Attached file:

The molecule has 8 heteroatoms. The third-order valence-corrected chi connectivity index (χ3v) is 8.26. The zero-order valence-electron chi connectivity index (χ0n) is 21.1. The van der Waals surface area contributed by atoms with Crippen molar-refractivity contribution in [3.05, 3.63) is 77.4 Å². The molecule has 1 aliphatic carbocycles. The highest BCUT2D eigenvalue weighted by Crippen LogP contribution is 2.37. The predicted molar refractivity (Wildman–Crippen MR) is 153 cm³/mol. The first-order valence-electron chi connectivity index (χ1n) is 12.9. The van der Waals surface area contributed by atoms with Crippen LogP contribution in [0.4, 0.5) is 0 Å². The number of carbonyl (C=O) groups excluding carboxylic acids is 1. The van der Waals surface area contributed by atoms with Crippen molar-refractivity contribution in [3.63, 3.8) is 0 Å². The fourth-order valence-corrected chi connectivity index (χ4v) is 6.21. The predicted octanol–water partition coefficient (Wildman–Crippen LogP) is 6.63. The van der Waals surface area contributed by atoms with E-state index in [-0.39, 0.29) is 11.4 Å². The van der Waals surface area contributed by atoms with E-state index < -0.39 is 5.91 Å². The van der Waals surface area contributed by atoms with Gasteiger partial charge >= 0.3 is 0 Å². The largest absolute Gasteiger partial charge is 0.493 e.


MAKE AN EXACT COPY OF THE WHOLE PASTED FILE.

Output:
The molecule has 8 heteroatoms. The third-order valence-corrected chi connectivity index (χ3v) is 8.26. The zero-order valence-electron chi connectivity index (χ0n) is 21.1. The van der Waals surface area contributed by atoms with Crippen molar-refractivity contribution in [3.05, 3.63) is 77.4 Å². The molecule has 1 aliphatic carbocycles. The highest BCUT2D eigenvalue weighted by Crippen LogP contribution is 2.37. The predicted molar refractivity (Wildman–Crippen MR) is 153 cm³/mol. The first-order valence-electron chi connectivity index (χ1n) is 12.9. The van der Waals surface area contributed by atoms with Crippen LogP contribution in [0.4, 0.5) is 0 Å². The number of carbonyl (C=O) groups excluding carboxylic acids is 1. The van der Waals surface area contributed by atoms with Crippen molar-refractivity contribution in [3.63, 3.8) is 0 Å². The fourth-order valence-corrected chi connectivity index (χ4v) is 6.21. The predicted octanol–water partition coefficient (Wildman–Crippen LogP) is 6.63. The van der Waals surface area contributed by atoms with E-state index in [-0.39, 0.29) is 11.4 Å². The van der Waals surface area contributed by atoms with E-state index < -0.39 is 5.91 Å². The van der Waals surface area contributed by atoms with Gasteiger partial charge >= 0.3 is 0 Å². The largest absolute Gasteiger partial charge is 0.493 e.